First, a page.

For me, childhood was running around the woods with a stick sword, playing unicorn and dragon with my friends after school, and swarming around my parents as they worked in the potato field or around the house. It was a state completely free from responsibility and economic worries, a state of slowly growing and learning. But many people’s childhoods are not like that. They don’t get to play with sticks after school. Many do not even get to go to school, because they are the ones working in the field or at home. They lose their childhood to child labor.
One of these people is Narad Lohar. I met Narad at an ABC Nepal Network Group meeting - an organization that works against human trafficking and women’s right. He was a very energetic and happy boy 20 years of age - the same age as me. But unlike mine, his childhood was very difficult. At the age of twelve,Narad lost his father - the family's only provider. This resulted in him having to take over his father’s business, which was making and selling knives. When I was playing wordlessly with my cat, he had become the only provider of a family of seven. Luckily, he had learnedabout his father’s handicrafts at an early age and was able to continue his education while running the business. “I would wake up early before I went to school to forge the knives, and stay home from school two days a week to sell the knives at the market '' Narad explains. When his two sisters married he took up a loan to pay for their dowrymoney. He is still working hard to repay the debt of 17 000 rupees a month.
Things got a bit easier when he joined a SAMVAD group, organized by ABC Nepal and Support by Stromme Foundation. The SAMVAD groups exist to strengthen the local communities, boost the confidence of youth, and make them fight for their rights. “I joined the SAMVAD group to learn new things,” Narad explained. “I learned how to develop myself and engage with my local society”. He also got a gift of 20 000 rupees from the organization to better his income by marketing the knives. This opened new doors for him. “I was able to join the local market instead of selling by demand, which increased my income,” he says smiling. He, therefore, got a regular source of income and was able to go to school more often. But the effects of his childhood being disrupted by labor still haunts him today.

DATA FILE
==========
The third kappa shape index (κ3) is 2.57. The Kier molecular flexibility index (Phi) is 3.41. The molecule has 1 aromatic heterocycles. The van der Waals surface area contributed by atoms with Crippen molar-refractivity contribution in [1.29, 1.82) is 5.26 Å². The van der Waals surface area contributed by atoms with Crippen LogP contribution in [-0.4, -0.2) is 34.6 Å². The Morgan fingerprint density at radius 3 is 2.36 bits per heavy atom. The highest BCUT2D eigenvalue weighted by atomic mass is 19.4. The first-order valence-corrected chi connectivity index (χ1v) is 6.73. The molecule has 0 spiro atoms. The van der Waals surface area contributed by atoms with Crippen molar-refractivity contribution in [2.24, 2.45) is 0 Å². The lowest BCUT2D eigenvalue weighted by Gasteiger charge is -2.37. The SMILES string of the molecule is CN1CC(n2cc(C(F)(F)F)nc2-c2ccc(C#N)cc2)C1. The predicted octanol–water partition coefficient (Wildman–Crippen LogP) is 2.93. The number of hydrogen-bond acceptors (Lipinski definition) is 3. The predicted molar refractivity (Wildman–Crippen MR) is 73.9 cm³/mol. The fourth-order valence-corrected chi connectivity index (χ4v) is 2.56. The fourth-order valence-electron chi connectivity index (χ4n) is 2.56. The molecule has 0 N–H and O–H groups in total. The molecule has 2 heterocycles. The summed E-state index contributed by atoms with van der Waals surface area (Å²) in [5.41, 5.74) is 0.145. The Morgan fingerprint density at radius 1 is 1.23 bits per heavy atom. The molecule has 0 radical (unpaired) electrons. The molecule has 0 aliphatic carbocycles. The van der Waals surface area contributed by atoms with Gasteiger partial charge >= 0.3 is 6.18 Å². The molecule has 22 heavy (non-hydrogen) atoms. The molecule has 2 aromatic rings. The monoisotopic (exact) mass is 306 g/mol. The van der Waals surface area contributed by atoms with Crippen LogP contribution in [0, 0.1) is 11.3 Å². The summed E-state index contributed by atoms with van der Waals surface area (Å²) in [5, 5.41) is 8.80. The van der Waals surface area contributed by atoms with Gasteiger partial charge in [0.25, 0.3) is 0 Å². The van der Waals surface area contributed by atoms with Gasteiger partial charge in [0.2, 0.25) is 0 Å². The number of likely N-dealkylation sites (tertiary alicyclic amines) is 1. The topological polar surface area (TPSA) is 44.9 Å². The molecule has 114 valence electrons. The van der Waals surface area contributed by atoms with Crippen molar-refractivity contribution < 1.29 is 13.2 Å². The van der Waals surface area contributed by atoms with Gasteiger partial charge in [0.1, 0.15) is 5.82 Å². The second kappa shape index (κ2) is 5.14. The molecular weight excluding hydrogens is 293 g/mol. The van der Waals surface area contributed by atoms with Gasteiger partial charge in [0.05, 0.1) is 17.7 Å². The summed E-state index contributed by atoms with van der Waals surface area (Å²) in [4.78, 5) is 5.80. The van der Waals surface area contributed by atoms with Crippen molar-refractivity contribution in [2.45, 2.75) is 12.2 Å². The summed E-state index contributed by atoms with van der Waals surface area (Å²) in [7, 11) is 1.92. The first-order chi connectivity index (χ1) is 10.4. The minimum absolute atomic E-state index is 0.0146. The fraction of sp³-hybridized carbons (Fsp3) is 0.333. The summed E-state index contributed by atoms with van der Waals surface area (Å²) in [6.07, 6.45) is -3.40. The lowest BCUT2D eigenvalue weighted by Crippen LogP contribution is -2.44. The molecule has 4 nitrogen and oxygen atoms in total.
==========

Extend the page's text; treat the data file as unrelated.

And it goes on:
According to the ILO, child labor refers to any work that deprives children of their childhood, right to education, health, safety, and mental development. Narad was luckily able to complete his education while working. His strength and optimism make him able to make the best out of every situation. But he was still deprived of his childhood. “The responsibilities I had to take, had both mental and physical effects on me” he admits. He would get body pain from the hard labor and decreased ear and eyefunction due to the forging. He also had to worry a lot about his debt at a very young age. Worries that no child should have. The work made it difficult for him to give proper time to his studies. The marks he got were good, but Narad feels he could have done better. He could have gotten more opportunities. Narad would like to go to university and get a job in a bank, but he cannot because of the loan he needs to repay and the family he needs to provide for.
There is much-lost potential in the story of Narad’s childhood. And there is much-lost potential in the stories of the 1.1 million other children who are engaged in child labor in Nepal. Most of them do not even get to complete their education. If these people were able to be children when they were children, were able to go to school, and focus on their schoolwork, they would more likely have been able to get better jobs when their time for working finally came. They would have been able to provide for their families better, pay higher taxes, and utilize their potential better. It would benefit all of society by making sure children can just be children. But most importantly it would benefit the children, who after all are meant to be just that - children.
Name: Klara Svalheim
Birth: 05.10.03 (19 years old)
Phone: +977 980-8054512
Lives: Sarawal, Lumbini.
Occupation: Volunteer with the organization Stromme Foundation, cooperating with ABC Nepal. Have stayed in Nepal for two months, and will stay for 6 months in total. Came to Nepal mainly to learn about the culture and society.